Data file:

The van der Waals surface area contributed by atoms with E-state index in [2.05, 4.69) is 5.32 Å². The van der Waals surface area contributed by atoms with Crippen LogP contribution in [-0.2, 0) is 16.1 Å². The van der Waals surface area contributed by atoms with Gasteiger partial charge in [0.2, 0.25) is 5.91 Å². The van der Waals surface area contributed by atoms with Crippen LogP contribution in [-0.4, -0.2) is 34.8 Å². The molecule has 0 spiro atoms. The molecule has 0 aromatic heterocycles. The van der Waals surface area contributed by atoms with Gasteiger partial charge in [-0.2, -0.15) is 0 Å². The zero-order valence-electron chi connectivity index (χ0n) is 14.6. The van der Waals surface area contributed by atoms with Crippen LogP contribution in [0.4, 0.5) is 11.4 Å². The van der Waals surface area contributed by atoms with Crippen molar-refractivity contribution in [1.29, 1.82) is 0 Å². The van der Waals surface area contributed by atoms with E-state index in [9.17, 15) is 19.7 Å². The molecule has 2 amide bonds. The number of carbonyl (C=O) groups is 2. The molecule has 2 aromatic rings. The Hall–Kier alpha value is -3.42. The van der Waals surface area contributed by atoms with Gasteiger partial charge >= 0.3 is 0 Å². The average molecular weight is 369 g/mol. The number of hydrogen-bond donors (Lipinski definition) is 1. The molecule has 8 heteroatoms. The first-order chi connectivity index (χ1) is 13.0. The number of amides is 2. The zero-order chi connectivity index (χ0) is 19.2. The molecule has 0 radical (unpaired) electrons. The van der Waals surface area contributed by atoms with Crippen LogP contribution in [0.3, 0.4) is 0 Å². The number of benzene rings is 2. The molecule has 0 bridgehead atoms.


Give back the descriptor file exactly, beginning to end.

The van der Waals surface area contributed by atoms with E-state index in [2.05, 4.69) is 5.32 Å². The van der Waals surface area contributed by atoms with Crippen LogP contribution in [-0.2, 0) is 16.1 Å². The van der Waals surface area contributed by atoms with Gasteiger partial charge in [0.2, 0.25) is 5.91 Å². The van der Waals surface area contributed by atoms with Crippen LogP contribution in [-0.4, -0.2) is 34.8 Å². The molecule has 0 spiro atoms. The molecule has 0 aromatic heterocycles. The van der Waals surface area contributed by atoms with Gasteiger partial charge in [-0.2, -0.15) is 0 Å². The zero-order valence-electron chi connectivity index (χ0n) is 14.6. The van der Waals surface area contributed by atoms with Crippen LogP contribution in [0.4, 0.5) is 11.4 Å². The van der Waals surface area contributed by atoms with Crippen molar-refractivity contribution in [1.29, 1.82) is 0 Å². The van der Waals surface area contributed by atoms with E-state index in [9.17, 15) is 19.7 Å². The molecule has 2 amide bonds. The number of carbonyl (C=O) groups is 2. The molecule has 2 aromatic rings. The Hall–Kier alpha value is -3.42. The van der Waals surface area contributed by atoms with Gasteiger partial charge >= 0.3 is 0 Å². The average molecular weight is 369 g/mol. The number of hydrogen-bond donors (Lipinski definition) is 1. The molecule has 8 heteroatoms. The first-order chi connectivity index (χ1) is 13.0. The number of amides is 2. The zero-order chi connectivity index (χ0) is 19.2. The molecule has 0 radical (unpaired) electrons. The van der Waals surface area contributed by atoms with Crippen LogP contribution in [0.3, 0.4) is 0 Å². The number of benzene rings is 2. The molecule has 0 bridgehead atoms.